British actors died in 1972

Here are 16 famous actors from United Kingdom died in 1972:

Leo G. Carroll

Leo G. Carroll (October 25, 1882 Weedon Bec-October 16, 1972 Hollywood) a.k.a. Leo Carroll or Leo Gratten Carroll was a British actor.

He initially started his career in the theatre in England before moving to the United States in the 1930s. Throughout his career, Carroll appeared in over 100 films and television series, often playing distinguished-looking and authoritative figures such as doctors, lawyers, and professors. Some of his notable roles were in Alfred Hitchcock's films such as "North by Northwest" and "Rebecca," as well as on television shows like "The Man from U.N.C.L.E." and "Topper." Carroll was widely respected for his versatility and talent as an actor, and he remained active in his profession until his death in 1972.

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Compton Mackenzie

Compton Mackenzie (January 17, 1883 West Hartlepool-November 30, 1972 Edinburgh) a.k.a. Edward Montague Compton Mackenzie, Sir (Edward Montague) Compton Mackenzie, OBE, Compton Mac Kenzie, Sir Compton MacKenzie or Compton MacKenzie was a British writer, raconteur, athlete, actor, broadcaster and activist.

He studied at Oxford University and later served in the British Army during World War I. Mackenzie is best known for his comedic novel "Whisky Galore" (1947), which was later adapted into a successful film. He also wrote several other novels, such as "Carnival" (1912) and "Sinister Street" (1913), as well as many non-fiction works. In addition to his writing career, Mackenzie was a prominent member of the Scottish National Party and an advocate for Scottish independence. Later in life, he was awarded numerous honors, including a knighthood and the Order of the British Empire.

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Nigel Green

Nigel Green (October 15, 1924 Pretoria-May 15, 1972 Brighton) a.k.a. Nigel Greene was a British actor.

He was best known for his roles in a number of classic British films, including _Zulu_ (1964), _Jason and the Argonauts_ (1963), and _The Ipcress File_ (1965). Green began his career in the theater, performing on stage in London's West End and other cities throughout the United Kingdom. He made his film debut in the early 1950s and went on to appear in over 100 films throughout his career. In addition to his work in film, Green also appeared on television, starring in several popular British series, including _The Avengers_, _Doctor Who_, and _The Saint_. He was known for his commanding presence and his ability to portray both heroic and villainous characters with equal skill. Green tragically died of an overdose in 1972, at the age of 47.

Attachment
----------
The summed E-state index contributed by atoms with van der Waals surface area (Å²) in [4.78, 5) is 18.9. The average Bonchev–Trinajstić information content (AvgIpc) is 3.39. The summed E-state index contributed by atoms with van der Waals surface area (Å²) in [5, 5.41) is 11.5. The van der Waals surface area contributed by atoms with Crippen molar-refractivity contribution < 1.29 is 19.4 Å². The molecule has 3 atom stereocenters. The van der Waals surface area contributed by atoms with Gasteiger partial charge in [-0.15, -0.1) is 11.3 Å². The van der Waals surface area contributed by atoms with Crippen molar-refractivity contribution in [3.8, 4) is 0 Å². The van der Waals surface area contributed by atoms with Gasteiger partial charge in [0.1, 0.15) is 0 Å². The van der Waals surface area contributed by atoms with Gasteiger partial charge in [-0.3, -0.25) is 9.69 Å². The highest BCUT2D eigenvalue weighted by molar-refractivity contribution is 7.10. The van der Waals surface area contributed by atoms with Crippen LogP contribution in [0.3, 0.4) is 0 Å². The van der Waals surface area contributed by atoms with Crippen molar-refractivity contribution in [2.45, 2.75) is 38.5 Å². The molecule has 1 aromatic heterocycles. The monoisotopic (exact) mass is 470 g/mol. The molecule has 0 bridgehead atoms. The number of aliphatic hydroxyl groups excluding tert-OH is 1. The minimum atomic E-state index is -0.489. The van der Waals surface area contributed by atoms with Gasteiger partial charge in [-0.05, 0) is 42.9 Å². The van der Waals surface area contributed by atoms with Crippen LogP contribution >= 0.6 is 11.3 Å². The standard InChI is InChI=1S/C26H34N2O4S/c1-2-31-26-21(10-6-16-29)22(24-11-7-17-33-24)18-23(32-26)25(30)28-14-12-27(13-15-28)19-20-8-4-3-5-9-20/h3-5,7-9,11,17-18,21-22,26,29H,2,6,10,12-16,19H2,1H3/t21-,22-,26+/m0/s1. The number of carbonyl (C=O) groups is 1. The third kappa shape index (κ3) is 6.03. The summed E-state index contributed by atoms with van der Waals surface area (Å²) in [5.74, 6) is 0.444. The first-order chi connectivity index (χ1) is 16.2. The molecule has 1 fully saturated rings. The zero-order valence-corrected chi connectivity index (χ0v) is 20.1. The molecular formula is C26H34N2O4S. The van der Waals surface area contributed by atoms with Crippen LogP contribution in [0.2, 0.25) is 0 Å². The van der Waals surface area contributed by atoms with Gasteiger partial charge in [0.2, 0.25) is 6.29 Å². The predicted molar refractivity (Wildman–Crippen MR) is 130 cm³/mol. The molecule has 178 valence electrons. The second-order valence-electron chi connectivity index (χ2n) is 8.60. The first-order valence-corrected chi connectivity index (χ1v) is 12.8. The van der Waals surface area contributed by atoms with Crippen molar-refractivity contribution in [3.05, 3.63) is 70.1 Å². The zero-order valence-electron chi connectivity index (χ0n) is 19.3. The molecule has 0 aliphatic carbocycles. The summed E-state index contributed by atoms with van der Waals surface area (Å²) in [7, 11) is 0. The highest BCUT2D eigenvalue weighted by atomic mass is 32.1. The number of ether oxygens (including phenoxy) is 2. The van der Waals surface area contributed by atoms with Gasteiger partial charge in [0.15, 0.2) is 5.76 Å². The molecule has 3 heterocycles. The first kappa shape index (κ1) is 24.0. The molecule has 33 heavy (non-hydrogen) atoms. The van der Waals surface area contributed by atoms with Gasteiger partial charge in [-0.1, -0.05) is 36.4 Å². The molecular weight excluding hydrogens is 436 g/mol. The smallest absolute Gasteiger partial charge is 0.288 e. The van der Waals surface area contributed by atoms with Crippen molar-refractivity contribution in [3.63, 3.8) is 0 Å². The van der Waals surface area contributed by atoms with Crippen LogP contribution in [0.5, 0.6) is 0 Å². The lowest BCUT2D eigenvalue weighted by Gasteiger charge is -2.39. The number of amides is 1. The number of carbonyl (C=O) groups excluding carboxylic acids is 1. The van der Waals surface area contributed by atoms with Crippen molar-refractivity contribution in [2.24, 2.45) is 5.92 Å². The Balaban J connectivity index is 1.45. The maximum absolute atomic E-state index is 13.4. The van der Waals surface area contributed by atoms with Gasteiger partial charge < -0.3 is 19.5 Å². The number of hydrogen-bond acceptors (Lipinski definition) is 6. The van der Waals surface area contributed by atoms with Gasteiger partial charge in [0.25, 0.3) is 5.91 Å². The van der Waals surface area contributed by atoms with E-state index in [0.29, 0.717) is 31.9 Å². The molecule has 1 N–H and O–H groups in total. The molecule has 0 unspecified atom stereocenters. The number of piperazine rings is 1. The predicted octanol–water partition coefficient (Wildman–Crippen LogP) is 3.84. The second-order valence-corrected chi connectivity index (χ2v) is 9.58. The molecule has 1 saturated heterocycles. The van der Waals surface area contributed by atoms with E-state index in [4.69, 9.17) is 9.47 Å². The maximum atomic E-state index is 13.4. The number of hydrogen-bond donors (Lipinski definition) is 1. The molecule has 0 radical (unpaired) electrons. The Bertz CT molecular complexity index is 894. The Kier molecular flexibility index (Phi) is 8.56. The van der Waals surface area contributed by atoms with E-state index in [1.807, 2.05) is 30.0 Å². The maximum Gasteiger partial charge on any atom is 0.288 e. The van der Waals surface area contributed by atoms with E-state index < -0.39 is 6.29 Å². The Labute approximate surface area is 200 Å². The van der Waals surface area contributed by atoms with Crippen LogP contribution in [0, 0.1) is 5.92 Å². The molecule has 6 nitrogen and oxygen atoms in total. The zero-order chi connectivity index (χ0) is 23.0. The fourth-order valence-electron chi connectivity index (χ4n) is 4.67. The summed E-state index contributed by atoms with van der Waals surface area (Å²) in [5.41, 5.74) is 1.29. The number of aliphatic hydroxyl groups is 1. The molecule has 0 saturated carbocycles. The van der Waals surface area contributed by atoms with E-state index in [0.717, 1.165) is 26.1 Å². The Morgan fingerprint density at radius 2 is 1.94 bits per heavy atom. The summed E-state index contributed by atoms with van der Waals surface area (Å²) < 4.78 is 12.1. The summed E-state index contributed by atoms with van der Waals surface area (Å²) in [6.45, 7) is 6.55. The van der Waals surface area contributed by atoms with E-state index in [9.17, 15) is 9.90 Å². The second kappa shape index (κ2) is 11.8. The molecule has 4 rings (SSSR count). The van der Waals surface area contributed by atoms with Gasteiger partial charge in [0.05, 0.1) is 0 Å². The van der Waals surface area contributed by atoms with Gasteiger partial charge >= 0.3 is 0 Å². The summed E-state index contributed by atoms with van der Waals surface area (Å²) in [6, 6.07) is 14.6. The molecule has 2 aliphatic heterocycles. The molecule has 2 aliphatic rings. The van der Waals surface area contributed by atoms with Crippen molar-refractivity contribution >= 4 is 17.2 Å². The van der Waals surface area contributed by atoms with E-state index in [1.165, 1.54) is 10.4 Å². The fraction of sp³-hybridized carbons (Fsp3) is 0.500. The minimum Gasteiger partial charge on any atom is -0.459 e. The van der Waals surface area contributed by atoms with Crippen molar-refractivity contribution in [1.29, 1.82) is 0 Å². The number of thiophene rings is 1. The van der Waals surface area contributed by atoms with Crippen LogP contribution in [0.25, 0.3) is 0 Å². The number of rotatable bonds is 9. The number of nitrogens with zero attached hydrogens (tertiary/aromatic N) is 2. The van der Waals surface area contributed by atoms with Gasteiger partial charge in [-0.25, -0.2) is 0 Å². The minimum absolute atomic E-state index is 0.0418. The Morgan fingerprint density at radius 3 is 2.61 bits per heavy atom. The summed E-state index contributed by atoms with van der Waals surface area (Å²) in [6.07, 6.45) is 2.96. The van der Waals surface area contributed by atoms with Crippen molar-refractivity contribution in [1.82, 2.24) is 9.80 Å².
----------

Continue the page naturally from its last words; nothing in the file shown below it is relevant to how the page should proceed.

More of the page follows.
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Jack Melford

Jack Melford (September 5, 1899 London-October 22, 1972 Poole) also known as Jack Kenneth G. Melford or John Kenneth George Smith was a British actor. He had one child, Jill Melford.

Melford had a successful career spanning over four decades in film, television, and radio. He began his acting career in the 1920s and appeared in many notable films such as "The Green Scarf" (1954), "Lust for Life" (1956), and "Carry on Sergeant" (1958). He also had a recurring role in the popular TV series "Dr. Finlay's Casebook" as Dr. Cameron.

Melford was also a talented radio actor and an announcer. He was often heard on BBC radio during the 1940s and 1950s, and was known for his distinctive voice. In addition to his acting work, Melford was also a committed political activist, and was a member of the Labour Party.

Despite his success, Melford was known for his modesty and for being a genuinely kind person. He passed away in Poole in 1972 at the age of 73, leaving behind a lasting legacy in British film and television.

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Colin Gordon

Colin Gordon (April 27, 1911 Sri Lanka-October 4, 1972 Haslemere) otherwise known as Colin Fraser Gordon or Gordon was a British actor.

Colin Gordon started his acting career in the early 1940s after serving in the British Army during World War II. He appeared in numerous films, including the 1959 James Bond film "Goldfinger" as the character "Number Two". His notable television roles included playing the character "Colonel White" in the cult classic show "Captain Scarlet and the Mysterons" in the 1960s. Additionally, he had a recurring role as "Sir Malcolm" in the popular British sitcom "The Liver Birds" in the 1970s. Beyond his acting career, Colin Gordon was also known for his writing and poetry. He was a published poet and authored a book titled "I Leap Over the Wall" which documented his experience as a prisoner of war during WWII.

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George Sanders

George Sanders (July 3, 1906 Saint Petersburg-April 25, 1972 Castelldefels) a.k.a. George Henry Sanders, Georges Sanders or Greer, Joann & Sanders, George was a British actor, composer, singer-songwriter and author.